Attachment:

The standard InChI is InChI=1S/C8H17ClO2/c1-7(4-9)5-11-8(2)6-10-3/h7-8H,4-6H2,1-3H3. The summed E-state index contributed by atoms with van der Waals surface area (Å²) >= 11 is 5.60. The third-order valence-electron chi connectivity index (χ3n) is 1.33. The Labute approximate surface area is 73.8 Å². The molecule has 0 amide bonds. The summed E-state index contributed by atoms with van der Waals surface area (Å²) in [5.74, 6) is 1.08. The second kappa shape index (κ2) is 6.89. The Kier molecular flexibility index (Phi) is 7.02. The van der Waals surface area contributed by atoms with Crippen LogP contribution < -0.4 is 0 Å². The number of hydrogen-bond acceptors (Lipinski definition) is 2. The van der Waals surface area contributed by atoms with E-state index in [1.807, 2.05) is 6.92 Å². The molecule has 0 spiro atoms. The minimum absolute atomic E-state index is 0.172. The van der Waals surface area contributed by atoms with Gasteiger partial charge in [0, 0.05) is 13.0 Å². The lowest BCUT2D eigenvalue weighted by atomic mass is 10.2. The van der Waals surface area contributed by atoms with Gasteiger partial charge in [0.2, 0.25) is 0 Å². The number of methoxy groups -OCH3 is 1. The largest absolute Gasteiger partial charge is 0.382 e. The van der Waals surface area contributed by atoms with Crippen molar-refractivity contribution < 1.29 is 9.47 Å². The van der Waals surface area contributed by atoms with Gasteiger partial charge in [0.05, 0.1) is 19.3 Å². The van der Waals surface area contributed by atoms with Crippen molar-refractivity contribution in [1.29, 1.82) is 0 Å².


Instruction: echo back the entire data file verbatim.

The standard InChI is InChI=1S/C8H17ClO2/c1-7(4-9)5-11-8(2)6-10-3/h7-8H,4-6H2,1-3H3. The summed E-state index contributed by atoms with van der Waals surface area (Å²) >= 11 is 5.60. The third-order valence-electron chi connectivity index (χ3n) is 1.33. The Labute approximate surface area is 73.8 Å². The molecule has 0 amide bonds. The summed E-state index contributed by atoms with van der Waals surface area (Å²) in [5.74, 6) is 1.08. The second kappa shape index (κ2) is 6.89. The Kier molecular flexibility index (Phi) is 7.02. The van der Waals surface area contributed by atoms with Crippen LogP contribution < -0.4 is 0 Å². The number of hydrogen-bond acceptors (Lipinski definition) is 2. The van der Waals surface area contributed by atoms with E-state index in [1.807, 2.05) is 6.92 Å². The molecule has 0 spiro atoms. The minimum absolute atomic E-state index is 0.172. The van der Waals surface area contributed by atoms with Gasteiger partial charge in [0, 0.05) is 13.0 Å². The lowest BCUT2D eigenvalue weighted by atomic mass is 10.2. The van der Waals surface area contributed by atoms with Gasteiger partial charge in [0.2, 0.25) is 0 Å². The number of methoxy groups -OCH3 is 1. The largest absolute Gasteiger partial charge is 0.382 e. The van der Waals surface area contributed by atoms with Crippen molar-refractivity contribution < 1.29 is 9.47 Å². The van der Waals surface area contributed by atoms with Gasteiger partial charge in [0.05, 0.1) is 19.3 Å². The van der Waals surface area contributed by atoms with Crippen molar-refractivity contribution in [1.29, 1.82) is 0 Å².